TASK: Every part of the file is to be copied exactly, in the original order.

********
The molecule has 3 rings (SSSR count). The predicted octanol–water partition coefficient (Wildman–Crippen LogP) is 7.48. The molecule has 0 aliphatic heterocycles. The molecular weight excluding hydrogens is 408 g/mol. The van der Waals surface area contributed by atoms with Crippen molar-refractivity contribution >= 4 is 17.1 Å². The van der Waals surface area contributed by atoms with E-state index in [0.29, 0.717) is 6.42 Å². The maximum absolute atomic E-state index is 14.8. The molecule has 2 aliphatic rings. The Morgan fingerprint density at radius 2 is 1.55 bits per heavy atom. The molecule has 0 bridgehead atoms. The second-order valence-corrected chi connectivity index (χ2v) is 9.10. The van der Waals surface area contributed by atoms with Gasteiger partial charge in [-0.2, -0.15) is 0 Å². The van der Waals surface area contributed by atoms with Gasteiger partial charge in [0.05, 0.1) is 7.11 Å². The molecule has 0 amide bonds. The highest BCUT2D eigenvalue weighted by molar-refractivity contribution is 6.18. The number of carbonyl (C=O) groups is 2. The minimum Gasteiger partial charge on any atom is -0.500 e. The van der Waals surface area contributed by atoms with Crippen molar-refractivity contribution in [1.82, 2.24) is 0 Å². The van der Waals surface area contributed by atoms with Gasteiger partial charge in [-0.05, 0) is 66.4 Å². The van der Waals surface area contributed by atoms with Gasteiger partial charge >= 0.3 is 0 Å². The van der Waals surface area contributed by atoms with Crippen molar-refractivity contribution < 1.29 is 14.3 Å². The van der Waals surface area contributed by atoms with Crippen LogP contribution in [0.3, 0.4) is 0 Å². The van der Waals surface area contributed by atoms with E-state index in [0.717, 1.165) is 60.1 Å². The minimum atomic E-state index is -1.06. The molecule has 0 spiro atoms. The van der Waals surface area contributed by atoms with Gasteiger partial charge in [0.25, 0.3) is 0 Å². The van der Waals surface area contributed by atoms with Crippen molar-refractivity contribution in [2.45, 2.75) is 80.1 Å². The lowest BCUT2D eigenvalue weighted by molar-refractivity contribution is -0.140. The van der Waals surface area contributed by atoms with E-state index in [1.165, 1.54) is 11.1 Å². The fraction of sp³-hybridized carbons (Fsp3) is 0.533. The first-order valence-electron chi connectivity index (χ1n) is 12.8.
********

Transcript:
The molecule has 3 rings (SSSR count). The predicted octanol–water partition coefficient (Wildman–Crippen LogP) is 7.48. The molecule has 0 aliphatic heterocycles. The molecular weight excluding hydrogens is 408 g/mol. The van der Waals surface area contributed by atoms with Crippen molar-refractivity contribution >= 4 is 17.1 Å². The van der Waals surface area contributed by atoms with E-state index in [0.29, 0.717) is 6.42 Å². The maximum absolute atomic E-state index is 14.8. The molecule has 2 aliphatic rings. The Morgan fingerprint density at radius 2 is 1.55 bits per heavy atom. The molecule has 0 bridgehead atoms. The second-order valence-corrected chi connectivity index (χ2v) is 9.10. The van der Waals surface area contributed by atoms with Gasteiger partial charge in [-0.2, -0.15) is 0 Å². The van der Waals surface area contributed by atoms with Gasteiger partial charge in [0.05, 0.1) is 7.11 Å². The molecule has 0 amide bonds. The highest BCUT2D eigenvalue weighted by molar-refractivity contribution is 6.18. The number of carbonyl (C=O) groups is 2. The minimum Gasteiger partial charge on any atom is -0.500 e. The van der Waals surface area contributed by atoms with Crippen molar-refractivity contribution in [1.82, 2.24) is 0 Å². The van der Waals surface area contributed by atoms with Gasteiger partial charge in [-0.05, 0) is 66.4 Å². The van der Waals surface area contributed by atoms with Gasteiger partial charge >= 0.3 is 0 Å². The van der Waals surface area contributed by atoms with Crippen molar-refractivity contribution < 1.29 is 14.3 Å². The van der Waals surface area contributed by atoms with Crippen LogP contribution in [0.3, 0.4) is 0 Å². The van der Waals surface area contributed by atoms with E-state index in [0.717, 1.165) is 60.1 Å². The minimum atomic E-state index is -1.06. The molecule has 0 spiro atoms. The van der Waals surface area contributed by atoms with Gasteiger partial charge in [0.25, 0.3) is 0 Å². The van der Waals surface area contributed by atoms with Crippen molar-refractivity contribution in [2.45, 2.75) is 80.1 Å². The lowest BCUT2D eigenvalue weighted by molar-refractivity contribution is -0.140. The van der Waals surface area contributed by atoms with E-state index in [1.165, 1.54) is 11.1 Å². The fraction of sp³-hybridized carbons (Fsp3) is 0.533. The first-order valence-electron chi connectivity index (χ1n) is 12.8.